This might get you close. With a few questions describing the text an educated guess will show a good approximation of what you might be looking for. click on "Identify a Font" to get into it. Without a picture in front of me I could only guess at the proper choice. May not be exact, but I got close to the description. I believe the term is "ball serif font" :unsure:

http://www.identifont.com/

 

Thanks :unsure:

Leo

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Thanks for the link Leo; checking the number off my Lachenal the nearest font I can find is called LTC Bodoni Bold.

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Also quite close may be the Parma Typewriter NB font.

Edited by marien

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Can any one identify the font(s) used by Lachenal and Wheatstone for numbering on their paper labels or baffle material at the left-hand end of concertinas?
somewhere there will be a group of people who are obsessed by ancient fonts, and who have found each other in this brave electronic age. I'm sure they would love to be asked this question... I'd start at Yahoo groups, they are sure to have email lists for the font obsessed...

That might work, but I don't think it's necessary that the stamped numerals adhered to any particular named font. If I were to carve linoleum blocks in order to print numerals (or letters), would someone want to know what "font" I was carving? I think it's quite possible that someone making numeral stamps -- whether in steel or rubber -- simply made a set that looked "right" to his/her eye and didn't even think of how closely it might match someone else's "font", named or otherwise. Remember the backwards "N" on some Jeffries instruments? What "font" would that be, I wonder?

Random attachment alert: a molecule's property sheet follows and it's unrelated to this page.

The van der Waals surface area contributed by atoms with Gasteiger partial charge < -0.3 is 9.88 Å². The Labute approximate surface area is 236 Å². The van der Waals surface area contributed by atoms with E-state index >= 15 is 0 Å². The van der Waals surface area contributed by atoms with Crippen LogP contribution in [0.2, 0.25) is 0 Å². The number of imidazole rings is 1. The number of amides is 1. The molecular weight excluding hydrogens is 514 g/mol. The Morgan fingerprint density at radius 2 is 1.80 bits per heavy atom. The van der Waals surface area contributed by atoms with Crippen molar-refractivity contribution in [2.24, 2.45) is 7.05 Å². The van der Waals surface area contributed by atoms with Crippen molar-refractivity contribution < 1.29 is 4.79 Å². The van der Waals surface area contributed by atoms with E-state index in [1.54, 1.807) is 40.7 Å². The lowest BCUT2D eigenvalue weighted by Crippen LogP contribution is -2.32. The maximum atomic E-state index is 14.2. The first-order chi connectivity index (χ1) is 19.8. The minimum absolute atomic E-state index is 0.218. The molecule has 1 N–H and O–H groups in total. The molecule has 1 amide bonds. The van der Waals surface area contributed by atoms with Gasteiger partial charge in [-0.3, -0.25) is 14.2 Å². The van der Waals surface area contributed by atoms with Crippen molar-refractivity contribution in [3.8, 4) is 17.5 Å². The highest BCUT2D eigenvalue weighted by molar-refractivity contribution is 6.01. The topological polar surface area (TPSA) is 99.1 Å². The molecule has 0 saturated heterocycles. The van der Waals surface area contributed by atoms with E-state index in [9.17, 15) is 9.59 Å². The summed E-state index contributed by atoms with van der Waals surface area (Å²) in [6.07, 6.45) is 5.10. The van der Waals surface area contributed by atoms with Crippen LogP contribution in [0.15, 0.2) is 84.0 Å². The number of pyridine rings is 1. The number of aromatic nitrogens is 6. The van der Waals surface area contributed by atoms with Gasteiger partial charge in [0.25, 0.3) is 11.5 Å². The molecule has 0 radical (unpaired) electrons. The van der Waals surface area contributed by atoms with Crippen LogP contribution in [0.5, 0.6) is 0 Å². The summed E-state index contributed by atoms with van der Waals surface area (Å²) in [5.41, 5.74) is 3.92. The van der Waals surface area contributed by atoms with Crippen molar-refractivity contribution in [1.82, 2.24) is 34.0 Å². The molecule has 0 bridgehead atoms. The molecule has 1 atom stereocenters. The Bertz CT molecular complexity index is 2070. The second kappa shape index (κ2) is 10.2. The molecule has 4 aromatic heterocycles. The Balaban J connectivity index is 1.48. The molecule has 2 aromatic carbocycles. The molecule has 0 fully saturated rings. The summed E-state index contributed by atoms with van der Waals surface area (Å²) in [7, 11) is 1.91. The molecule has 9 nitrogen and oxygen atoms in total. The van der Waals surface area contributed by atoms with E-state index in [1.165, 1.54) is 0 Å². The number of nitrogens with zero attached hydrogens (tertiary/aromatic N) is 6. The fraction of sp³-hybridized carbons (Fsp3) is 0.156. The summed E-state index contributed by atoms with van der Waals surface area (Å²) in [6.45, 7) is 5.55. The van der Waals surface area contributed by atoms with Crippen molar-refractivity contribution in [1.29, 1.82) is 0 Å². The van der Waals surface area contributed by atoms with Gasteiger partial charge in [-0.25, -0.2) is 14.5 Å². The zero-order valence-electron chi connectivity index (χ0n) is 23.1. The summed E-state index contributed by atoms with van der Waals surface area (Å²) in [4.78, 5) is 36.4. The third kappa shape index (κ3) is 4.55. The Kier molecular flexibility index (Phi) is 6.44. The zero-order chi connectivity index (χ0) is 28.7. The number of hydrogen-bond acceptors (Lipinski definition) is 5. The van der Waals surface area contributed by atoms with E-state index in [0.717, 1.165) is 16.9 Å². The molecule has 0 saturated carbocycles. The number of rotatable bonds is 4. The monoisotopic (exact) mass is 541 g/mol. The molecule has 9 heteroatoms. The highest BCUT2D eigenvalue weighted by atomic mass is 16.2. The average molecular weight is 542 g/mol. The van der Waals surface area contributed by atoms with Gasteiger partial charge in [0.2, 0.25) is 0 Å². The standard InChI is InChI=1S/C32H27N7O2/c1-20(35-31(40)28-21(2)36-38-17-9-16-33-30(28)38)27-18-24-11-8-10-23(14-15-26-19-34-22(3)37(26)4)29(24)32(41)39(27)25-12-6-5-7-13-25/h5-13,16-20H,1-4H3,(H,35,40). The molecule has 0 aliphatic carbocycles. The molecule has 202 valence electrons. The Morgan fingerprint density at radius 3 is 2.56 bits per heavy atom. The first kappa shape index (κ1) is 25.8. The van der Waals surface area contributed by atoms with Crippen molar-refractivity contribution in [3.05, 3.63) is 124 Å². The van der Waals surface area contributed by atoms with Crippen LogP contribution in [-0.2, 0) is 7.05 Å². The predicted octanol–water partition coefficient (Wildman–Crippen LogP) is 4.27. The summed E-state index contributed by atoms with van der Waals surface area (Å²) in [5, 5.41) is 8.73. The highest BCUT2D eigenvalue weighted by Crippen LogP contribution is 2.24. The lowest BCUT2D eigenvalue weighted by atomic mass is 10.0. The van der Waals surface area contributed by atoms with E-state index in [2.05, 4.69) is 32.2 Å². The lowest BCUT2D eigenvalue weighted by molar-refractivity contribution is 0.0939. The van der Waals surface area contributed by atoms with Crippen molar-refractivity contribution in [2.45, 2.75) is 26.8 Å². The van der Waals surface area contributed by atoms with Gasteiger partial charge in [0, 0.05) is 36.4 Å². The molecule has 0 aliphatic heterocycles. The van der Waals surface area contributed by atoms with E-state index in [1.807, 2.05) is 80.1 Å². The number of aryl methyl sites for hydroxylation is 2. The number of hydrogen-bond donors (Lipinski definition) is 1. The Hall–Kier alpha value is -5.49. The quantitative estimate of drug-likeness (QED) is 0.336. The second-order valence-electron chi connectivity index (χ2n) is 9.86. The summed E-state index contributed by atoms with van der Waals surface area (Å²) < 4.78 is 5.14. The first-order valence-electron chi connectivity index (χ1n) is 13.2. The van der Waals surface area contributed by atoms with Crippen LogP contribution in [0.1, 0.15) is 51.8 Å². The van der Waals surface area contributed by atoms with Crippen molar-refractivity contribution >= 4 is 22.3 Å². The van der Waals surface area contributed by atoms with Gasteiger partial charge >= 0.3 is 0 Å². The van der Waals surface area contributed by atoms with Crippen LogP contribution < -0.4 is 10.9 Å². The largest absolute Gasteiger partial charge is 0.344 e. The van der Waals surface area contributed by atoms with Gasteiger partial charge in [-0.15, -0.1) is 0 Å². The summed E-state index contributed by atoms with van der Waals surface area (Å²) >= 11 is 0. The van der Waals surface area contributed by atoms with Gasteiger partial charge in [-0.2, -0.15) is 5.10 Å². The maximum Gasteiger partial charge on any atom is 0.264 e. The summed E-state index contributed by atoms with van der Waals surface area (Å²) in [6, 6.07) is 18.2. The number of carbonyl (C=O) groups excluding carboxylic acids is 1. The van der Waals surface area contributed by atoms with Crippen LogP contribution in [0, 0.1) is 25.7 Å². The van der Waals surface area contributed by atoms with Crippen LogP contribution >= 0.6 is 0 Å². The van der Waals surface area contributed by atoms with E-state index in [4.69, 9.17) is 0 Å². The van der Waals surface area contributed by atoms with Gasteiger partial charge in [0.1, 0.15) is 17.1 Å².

Also quite close may be the Parma Typewriter NB font.

If Malcolm's real purpose is not to name the "font", but merely to duplicate it as closely as possible in making new or replacement labels, then something like "Parma Typewriter NB" might be the way to go. I don't think it's quite as critical as in the story that a friend, a professional typesetter, told me some years ago:

The company he worked for had gotten an order to print up cigaret packs, which included the US-government-mandated health warning. It seems that the government specification for the health warning extended beyond its size and what it should say; it also stated what font had to be used. My friend's company didn't have that particular font available, so they substituted one that was "almost" the same. The government inspector needed a magnifying glass to tell the difference, but he used one, and then he made them destroy the entire print run and redo it with the "correct" font (which they then had to purchase for that purpose).
:ph34r:

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If Malcolm's real purpose....

 

Excuse me!?!? :o :angry:

 

 

Actually, my real purpose was to unearth Stephen's lovely photo of the Wheatstone typewriter. Thanks, Stephen. :)

Edited by malcolm clapp

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Many thanks for the web pages and suggestions.